Madeleine Thien's charmed September continued on Monday, as the Montreal-based novelist was named one of six finalists for this year's Scotiabank Giller Prize.
Her novel Do Not Say We Have Nothing, a decades-spanning reflection on the ramifications of Mao's Cultural Revolution, was also shortlisted for the Man Booker Prize earlier this month.
Surprisingly, this marks the first time Thien, who is originally from Vancouver, is a finalist for the $100,000 prize, despite being one of Canada's most-acclaimed writers for more than 15 years.
READ THE REVIEWS
Catherine Leroux's The Party Wall
Emma Donoghue's The Wonder
Gary Barwin's Yiddish for Pirates
Despite scoring a pair of high-profile nominations, Thien isn't necessarily the favourite to win; as with the past several years, the Giller jury – which this year includes Canadian writers Lawrence Hill and Kathleen Winter, Canadian journalist and critic Jeet Heer, Scottish author Alan Warner and British novelist Samantha Harvey – has chosen a compelling range of titles, written both by first-time authors and international bestsellers.
Perhaps the most surprising name on the shortlist belongs to Gary Barwin, the Hamilton-based author of more than 20 collections of poetry, prose and books for young readers. His novel Yiddish for Pirates, about an adventure-seeking young seafarer, and narrated by a 500-year-old polyglot parrot, received some stellar reviews when it was published in the spring – writing in The Globe and Mail, reviewer S. Bear Bergman said it contained "some of the freshest and most whimsical English ever contained between covers" – but comedic novels have enjoyed little Giller success since Mordecai Richler won for Barney's Version in 1997.
Less of a surprise is the inclusion of Denver-based Mona Awad's debut, 13 Ways of Looking at a Fat Girl, a novel-in-stories that charts the life of a body-image-obsessed woman named Lizzie from adolescence to adulthood; the book won the Amazon.ca First Novel Award earlier this year and has already established itself as one of the Canadian literary debuts of 2016.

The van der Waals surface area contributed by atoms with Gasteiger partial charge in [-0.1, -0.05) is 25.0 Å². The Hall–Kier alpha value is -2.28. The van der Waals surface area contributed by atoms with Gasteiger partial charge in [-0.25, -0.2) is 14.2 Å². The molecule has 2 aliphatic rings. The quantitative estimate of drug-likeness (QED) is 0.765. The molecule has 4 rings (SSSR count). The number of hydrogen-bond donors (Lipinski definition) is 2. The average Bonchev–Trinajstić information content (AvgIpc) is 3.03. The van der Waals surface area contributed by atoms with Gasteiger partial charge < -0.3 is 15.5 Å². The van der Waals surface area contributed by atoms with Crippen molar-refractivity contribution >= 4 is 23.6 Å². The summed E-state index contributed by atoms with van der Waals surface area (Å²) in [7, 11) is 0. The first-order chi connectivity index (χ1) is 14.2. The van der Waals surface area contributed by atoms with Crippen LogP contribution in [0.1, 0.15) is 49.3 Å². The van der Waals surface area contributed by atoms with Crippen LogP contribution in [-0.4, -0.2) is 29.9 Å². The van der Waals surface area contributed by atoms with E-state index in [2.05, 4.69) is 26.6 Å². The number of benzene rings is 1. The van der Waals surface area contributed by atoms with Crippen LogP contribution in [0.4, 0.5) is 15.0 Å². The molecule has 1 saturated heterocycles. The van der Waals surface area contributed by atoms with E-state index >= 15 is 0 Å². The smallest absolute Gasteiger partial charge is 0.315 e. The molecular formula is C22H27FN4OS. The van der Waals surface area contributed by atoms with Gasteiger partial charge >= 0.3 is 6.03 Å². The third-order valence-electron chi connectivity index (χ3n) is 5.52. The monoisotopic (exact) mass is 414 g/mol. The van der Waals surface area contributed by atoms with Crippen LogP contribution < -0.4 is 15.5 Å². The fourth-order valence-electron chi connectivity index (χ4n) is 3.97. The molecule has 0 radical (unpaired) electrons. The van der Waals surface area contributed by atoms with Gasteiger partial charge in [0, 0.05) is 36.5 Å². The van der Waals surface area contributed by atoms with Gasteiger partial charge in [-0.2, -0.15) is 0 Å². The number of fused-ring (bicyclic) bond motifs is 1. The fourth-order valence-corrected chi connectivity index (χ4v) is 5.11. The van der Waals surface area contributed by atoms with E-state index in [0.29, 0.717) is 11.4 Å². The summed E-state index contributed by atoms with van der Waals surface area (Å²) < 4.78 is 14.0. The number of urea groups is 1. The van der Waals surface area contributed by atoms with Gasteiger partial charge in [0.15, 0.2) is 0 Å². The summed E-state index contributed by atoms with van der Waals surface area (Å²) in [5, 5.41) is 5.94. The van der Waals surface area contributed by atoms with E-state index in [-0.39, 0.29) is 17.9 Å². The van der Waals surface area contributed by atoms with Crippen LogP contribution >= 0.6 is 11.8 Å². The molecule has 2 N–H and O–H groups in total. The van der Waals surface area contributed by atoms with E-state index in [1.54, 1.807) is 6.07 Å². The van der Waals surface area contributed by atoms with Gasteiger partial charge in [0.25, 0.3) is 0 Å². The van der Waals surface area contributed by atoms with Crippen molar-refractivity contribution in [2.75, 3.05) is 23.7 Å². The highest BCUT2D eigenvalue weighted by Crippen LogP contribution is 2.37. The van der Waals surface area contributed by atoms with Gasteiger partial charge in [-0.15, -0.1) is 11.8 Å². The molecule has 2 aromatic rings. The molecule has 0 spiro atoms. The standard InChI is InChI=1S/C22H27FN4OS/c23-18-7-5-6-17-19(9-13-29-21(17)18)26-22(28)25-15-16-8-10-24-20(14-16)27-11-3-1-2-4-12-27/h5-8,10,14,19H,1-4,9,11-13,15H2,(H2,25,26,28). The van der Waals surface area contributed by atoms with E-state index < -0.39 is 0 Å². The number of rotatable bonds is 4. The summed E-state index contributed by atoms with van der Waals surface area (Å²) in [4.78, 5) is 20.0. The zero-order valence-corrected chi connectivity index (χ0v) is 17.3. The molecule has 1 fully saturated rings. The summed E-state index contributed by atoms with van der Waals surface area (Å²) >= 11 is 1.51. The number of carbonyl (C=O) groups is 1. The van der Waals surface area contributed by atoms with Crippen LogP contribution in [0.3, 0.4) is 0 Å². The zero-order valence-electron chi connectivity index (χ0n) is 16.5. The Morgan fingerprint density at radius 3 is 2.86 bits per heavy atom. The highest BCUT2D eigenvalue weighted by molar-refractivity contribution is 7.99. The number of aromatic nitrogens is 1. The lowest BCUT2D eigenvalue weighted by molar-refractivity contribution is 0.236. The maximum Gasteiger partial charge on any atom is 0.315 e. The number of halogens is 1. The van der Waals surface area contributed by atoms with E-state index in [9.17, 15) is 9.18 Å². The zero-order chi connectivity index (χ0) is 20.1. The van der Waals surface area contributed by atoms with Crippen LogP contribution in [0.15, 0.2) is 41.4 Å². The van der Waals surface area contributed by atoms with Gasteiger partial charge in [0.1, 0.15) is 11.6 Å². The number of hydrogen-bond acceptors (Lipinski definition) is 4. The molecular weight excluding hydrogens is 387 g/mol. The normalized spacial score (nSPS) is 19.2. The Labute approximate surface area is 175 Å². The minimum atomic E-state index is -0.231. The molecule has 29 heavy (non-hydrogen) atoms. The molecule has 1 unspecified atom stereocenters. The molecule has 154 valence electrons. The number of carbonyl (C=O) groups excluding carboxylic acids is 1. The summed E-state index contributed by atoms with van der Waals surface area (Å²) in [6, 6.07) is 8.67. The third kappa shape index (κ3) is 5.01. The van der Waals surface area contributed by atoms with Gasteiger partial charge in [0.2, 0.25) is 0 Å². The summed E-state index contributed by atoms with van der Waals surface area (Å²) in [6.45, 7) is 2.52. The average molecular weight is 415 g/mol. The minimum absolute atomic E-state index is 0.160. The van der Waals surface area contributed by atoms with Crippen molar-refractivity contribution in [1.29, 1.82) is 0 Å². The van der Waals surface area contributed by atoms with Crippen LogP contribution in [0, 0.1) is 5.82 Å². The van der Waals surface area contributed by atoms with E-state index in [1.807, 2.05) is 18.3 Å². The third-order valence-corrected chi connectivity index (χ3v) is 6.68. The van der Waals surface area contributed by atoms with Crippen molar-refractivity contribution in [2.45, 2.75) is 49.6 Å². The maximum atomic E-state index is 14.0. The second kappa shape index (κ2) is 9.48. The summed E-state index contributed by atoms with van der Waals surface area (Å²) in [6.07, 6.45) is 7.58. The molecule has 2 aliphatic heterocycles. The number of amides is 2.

Another debut novelist, Montreal's Catherine Leroux, is nominated for The Party Wall, another novel-in-stories – this one revolving around the relationships between siblings. The novel was translated by Lazer Lederhendler – a book in translation has yet to win the Giller – and was published by Biblioasis, one of two independent presses with a book on the shortlist.
The other is House of Anansi, which published Zoe Whittall's novel The Best Kind of People, which explores the fallout in a small New England town after a beloved high school teacher is arrested for sexual assault.
Finally, London, Ont.-based Emma Donoghue, one of the bestselling Canadian authors of recent years, is nominated for her novel The Wonder, in which a nurse investigates a purported miracle in mid-19th century rural Ireland.
"There are always fewer books on the shortlist than you would like to be on the shortlist," said Harvey. "It's always going to be difficult. It's always going to be contentious. That's the process. You're trying to take 161 books down to five, or six in our case. We all had our favourites and the list represents our passions and our consensus at once."
"You go to a restaurant and there are seven great things on the menu -- you want to eat them all, but you know you've got to order one," added Warner. "It's the same – everyone wants more books on it, but that defeats the purpose of lists and prizes."
The winner of the Scotiabank Giller Prize will be announced on Nov. 7 at a gala ceremony hosted by CBC personality Steve Patterson.
Last year's prize went to André Alexis for his novel Fifteen Dogs.